A year ago were discussing fitfully whether we should try having groceries from Tesco via their home delivery service. We could both see that it would avoid the business of having a trolley load of stuff to unload and reload at the check-out, then to unload and put away once we got home. But somehow, in typical procrastinators’ fashion we just never quite got around to it.
Then came the coronavirus, and self isolation, and suddenly home delivery was no longer a labour saving luxury, but the lifeline by which we might live. There were initial difficulties because Tesco themselves were overwhelmed by demand, but also because we were novices to the web site, which like many web sites, does the job splendidly once you have learnt your way around it, but has pitfalls for the untutored. Fortunately for us, our son and his partner, miles away in Lincolnshire, were able to put us right where we were going wrong, and also to point us towards facilities that we did not know existed.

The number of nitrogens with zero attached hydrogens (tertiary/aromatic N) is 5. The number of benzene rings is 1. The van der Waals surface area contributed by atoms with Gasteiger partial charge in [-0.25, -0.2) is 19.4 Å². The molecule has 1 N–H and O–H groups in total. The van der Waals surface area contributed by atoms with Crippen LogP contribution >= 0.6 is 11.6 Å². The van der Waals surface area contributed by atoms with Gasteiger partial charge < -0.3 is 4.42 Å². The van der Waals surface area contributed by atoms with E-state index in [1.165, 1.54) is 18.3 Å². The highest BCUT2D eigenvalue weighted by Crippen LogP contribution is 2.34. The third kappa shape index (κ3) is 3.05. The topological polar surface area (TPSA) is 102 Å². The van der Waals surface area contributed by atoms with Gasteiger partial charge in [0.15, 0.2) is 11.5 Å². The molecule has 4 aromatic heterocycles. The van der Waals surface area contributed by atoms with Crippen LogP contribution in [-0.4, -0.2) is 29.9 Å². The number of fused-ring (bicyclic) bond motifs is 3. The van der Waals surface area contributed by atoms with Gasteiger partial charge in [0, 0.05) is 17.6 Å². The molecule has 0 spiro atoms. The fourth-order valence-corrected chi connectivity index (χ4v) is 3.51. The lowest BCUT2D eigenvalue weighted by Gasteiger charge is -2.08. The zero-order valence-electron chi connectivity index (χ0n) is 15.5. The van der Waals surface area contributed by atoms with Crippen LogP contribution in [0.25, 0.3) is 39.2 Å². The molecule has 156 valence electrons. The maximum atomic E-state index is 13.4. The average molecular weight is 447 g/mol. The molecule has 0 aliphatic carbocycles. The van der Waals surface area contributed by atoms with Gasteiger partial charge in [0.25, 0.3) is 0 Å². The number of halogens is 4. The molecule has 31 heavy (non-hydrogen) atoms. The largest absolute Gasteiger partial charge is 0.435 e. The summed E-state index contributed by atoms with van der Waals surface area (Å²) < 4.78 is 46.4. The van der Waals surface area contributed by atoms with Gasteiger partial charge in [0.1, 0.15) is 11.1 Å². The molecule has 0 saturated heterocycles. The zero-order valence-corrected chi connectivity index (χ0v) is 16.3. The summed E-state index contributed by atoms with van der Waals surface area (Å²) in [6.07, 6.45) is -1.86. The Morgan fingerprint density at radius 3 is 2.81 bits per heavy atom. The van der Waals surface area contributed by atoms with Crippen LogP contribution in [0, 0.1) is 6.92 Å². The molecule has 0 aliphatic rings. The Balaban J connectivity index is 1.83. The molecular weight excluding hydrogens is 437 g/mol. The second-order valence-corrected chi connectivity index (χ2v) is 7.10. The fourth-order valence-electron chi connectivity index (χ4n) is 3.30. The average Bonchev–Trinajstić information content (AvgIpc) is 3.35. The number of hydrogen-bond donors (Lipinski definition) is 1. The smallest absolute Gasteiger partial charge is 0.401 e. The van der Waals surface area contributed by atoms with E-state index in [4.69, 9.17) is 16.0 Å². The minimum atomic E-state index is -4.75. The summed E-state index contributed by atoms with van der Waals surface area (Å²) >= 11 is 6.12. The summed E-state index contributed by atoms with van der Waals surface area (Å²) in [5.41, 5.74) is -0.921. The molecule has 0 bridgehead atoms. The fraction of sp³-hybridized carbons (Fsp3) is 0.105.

This morning, a few minutes ago, I booked our next delivery for the 11th of February on a chart of that week’s dates which was empty. This is a measure of the way in which Tesco reacted to the situation (nearly a year ago now) because back then we were sitting up till midnight waiting for Tesco to put up the next new day, and then jumping in to book a time and date wherever we could.
It is fashionable these days to criticise supermarkets for their alleged crimes against humanity, but few people seem to acknowledge that they are really the nation’s food suppliers. They feed us. There are of course those famous High Street shops, so beloved of journalists, but quite incapable of feeding a whole Nation, and Farm Shops, which also do a good job but whose total contribution to overall food supply is small. The other piece of this jigsaw, never mentioned, are seafarers. It is as though, living on an island we avoid anything which reminds us of that fact. At the moment lorry drivers and fishermen are getting lots of coverage, but shipping is never mentioned unless it is a supertanker going aground and leaking oil. The men and women who crew these things, and are often very badly treated by their employers might as well not exist.